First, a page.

I don’t normally write blogs about articles that other folks write, but in this case I must.
In Wednesday’s edition of The Wall Street Journal, the venerable Jason Zweig published an article called, “Why Charities Do Good—but Not Well—With Your Money.”
I’m a WSJ subscriber so I don’t know if this is behind a paywall, but I’ll highlight some of the article.
It starts with two NYU Professors, Sandeep Dahiya and David Yermack, reviewing some endowment returns. Assume they are smart – I’m reasonably smart, they teach at NYU and my NYU MBA application got rejected.
The typical small endowment, with assets between $1 million and $10 million, earned an average of 4.4% annually from 2009 through 2016. The median large endowment earned 6.1%—a little better, but not much.
Worse, 70% of the large funds failed to outperform the U.S. stock market, adjusted for basic risk factors; 59% of the small endowments fell behind on the same measure.
“You could have done better just by investing in Treasurys,” Prof. Yermack said in an interview, “and that’s pretty sorry.”
Then they go on to apply some analysis.
For the smallest nonprofits, according to the new study, returns improve with proximity to the financial centers of Boston, Chicago, New York and San Francisco, presumably because some advice from nearby professionals is better than none at all.
So, it looks like getting advice was helpful. But then there is this…
For the biggest endowments, however, “investment performance deteriorates if the fund is located closer to Wall Street or to another major financial center,” the researchers write. The closer the smart money is to the heart of the financial industry, the more susceptible it may be to “professional money managers’ sales pitches that lead to over-investment in exotic products with high fee structures,” they add.
It concludes with:
Even with those limitations, the study is a reminder of just how rare the smart money is.
In the words of Peter Lynch, former manager of the Fidelity Magellan Fund: “The smart money isn’t so smart, and the dumb money isn’t really as dumb as it thinks. Dumb money is only dumb when it listens to the smart money.”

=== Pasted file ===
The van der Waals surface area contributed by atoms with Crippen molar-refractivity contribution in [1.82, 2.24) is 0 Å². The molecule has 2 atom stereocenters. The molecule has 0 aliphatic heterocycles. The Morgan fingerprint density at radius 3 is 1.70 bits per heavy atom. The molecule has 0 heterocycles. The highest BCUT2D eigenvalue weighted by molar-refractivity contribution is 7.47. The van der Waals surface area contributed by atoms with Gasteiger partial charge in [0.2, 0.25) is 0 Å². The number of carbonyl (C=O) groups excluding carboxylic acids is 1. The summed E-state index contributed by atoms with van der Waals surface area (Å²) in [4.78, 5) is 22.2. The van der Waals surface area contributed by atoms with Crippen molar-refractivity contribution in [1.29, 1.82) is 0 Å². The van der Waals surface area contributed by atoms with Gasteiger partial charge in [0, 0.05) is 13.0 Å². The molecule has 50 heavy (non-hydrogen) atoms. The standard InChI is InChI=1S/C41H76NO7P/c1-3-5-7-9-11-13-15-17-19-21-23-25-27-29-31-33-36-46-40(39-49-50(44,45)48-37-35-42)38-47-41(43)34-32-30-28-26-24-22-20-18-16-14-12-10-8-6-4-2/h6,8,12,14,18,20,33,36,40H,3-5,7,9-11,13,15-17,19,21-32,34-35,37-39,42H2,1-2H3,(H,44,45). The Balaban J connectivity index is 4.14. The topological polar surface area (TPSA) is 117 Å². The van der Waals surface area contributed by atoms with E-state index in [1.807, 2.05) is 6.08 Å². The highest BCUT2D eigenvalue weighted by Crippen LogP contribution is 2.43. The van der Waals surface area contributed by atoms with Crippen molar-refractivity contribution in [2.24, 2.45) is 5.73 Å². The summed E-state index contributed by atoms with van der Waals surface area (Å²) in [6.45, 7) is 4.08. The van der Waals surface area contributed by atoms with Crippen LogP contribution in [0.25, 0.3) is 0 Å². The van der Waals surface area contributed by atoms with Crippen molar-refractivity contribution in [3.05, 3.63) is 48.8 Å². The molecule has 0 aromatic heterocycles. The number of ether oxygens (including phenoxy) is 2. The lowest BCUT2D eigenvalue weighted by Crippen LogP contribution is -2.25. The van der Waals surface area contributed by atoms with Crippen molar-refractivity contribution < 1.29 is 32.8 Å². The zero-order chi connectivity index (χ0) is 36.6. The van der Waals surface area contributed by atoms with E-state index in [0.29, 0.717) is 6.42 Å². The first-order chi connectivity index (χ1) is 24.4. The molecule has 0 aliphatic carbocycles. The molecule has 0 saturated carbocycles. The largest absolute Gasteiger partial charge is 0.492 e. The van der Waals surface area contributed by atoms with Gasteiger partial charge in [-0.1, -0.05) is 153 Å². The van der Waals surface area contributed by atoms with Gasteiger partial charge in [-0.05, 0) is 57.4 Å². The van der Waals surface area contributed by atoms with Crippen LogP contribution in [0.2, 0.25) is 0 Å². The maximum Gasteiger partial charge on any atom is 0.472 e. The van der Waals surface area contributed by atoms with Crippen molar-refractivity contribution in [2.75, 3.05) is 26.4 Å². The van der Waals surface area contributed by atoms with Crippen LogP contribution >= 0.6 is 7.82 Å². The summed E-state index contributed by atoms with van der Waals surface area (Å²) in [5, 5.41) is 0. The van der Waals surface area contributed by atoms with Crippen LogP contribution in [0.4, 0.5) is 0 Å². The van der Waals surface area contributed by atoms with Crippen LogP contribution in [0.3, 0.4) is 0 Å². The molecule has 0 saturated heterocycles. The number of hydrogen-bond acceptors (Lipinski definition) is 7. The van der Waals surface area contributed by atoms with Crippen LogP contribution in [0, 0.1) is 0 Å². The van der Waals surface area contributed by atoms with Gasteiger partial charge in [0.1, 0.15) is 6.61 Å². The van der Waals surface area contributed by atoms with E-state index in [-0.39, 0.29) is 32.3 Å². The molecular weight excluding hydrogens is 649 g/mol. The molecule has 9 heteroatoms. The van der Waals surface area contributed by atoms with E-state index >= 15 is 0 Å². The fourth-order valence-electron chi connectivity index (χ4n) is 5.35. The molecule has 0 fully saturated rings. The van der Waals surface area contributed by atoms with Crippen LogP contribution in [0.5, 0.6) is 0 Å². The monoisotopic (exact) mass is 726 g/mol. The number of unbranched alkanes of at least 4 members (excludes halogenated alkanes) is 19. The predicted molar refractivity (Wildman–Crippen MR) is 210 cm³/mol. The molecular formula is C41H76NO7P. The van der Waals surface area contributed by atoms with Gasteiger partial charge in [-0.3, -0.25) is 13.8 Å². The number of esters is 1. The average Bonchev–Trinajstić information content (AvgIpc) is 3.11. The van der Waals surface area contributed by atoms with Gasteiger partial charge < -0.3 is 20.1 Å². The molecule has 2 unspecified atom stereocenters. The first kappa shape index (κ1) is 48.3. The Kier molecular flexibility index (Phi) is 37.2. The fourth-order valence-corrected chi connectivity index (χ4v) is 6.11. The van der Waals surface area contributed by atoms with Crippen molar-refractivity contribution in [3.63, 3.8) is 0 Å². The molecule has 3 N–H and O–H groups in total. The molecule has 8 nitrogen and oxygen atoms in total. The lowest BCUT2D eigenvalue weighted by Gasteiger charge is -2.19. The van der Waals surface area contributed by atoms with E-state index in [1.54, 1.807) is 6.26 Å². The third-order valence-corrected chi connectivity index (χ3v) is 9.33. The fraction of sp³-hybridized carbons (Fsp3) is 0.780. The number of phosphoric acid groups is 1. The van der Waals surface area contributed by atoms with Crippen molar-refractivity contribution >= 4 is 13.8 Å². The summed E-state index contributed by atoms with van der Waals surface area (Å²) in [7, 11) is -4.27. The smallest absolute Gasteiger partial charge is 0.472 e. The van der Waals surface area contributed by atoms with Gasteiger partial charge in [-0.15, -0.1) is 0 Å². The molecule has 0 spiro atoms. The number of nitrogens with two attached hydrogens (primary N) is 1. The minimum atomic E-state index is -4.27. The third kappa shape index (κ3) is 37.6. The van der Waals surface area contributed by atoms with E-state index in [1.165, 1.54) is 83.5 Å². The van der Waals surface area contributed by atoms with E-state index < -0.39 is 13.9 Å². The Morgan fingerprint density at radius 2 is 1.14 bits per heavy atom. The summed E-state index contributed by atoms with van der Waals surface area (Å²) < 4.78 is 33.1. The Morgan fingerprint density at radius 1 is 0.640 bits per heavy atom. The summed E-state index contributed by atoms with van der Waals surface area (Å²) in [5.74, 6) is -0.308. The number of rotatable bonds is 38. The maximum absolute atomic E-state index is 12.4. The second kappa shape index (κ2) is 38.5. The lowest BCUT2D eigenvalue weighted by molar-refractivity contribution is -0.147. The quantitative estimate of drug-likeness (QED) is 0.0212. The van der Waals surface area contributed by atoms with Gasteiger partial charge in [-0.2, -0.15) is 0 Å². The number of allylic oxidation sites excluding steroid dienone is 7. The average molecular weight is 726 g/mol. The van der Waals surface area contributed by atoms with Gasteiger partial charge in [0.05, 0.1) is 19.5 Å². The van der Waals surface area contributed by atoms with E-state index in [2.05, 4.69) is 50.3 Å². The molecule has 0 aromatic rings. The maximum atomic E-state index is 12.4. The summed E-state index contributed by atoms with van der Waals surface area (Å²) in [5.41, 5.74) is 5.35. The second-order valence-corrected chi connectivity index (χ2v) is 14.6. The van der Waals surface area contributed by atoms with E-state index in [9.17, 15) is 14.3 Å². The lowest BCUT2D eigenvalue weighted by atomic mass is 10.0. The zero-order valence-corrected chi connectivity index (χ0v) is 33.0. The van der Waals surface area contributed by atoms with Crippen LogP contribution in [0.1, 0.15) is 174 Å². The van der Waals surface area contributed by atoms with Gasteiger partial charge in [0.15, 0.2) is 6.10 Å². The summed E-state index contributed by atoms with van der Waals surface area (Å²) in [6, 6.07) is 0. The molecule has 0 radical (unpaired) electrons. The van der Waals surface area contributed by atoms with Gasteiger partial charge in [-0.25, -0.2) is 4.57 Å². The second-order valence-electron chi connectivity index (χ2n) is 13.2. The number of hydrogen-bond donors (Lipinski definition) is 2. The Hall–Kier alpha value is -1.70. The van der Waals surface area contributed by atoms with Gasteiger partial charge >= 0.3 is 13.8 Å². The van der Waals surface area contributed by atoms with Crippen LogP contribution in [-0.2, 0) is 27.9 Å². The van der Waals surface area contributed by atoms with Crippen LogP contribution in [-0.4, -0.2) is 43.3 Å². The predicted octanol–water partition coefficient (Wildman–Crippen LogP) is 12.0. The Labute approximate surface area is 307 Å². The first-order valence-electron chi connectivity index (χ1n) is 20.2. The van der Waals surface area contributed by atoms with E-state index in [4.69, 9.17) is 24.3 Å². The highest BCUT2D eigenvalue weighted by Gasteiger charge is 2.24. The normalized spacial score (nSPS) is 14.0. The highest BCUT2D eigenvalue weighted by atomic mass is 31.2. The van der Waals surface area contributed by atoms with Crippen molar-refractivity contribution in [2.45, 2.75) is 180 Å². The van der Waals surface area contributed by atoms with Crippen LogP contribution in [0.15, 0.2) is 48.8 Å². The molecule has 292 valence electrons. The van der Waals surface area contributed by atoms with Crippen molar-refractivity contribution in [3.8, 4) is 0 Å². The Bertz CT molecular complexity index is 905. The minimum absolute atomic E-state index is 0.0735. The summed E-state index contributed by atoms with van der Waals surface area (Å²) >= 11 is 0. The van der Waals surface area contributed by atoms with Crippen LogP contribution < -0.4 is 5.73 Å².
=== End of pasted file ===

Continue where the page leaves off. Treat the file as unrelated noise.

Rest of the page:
But really, here’s my favorite part, just for emphasis…
…the more susceptible it may be to “professional money managers” sales pitches that lead to over-investment in exotic products with high fee structures…
That’s the best. I mean…THE BEST.
I see and hear about stupid investment ideas all the time. The fact of the matter is that there are people in my industry who get paid to sell products. That’s why there are quotations around “professional money managers” above. They are dirty. The fees are disgusting and since they have no advisory responsibilities, they give zero F’s about the illiquidity, fee drag, performance or the client who buys their shit.
This just in! Portfolio of Champions 42% Annuities, 29% Non-Traded Reits and a separate managed account charging 2% which holds a 20% position in a Business Development Co.
Want to hear about a better way to manage money than using a bunch of shit? Email me, I’d love to tell you about how Monument is leveraging new technology to offer a simple, rules-based, globally-diversified, fee-effective and tax-efficient portfolio that is shit free. Figuratively…but literally too.
Because maybe dumb money ain’t so dumb after all.
Keep looking forward,
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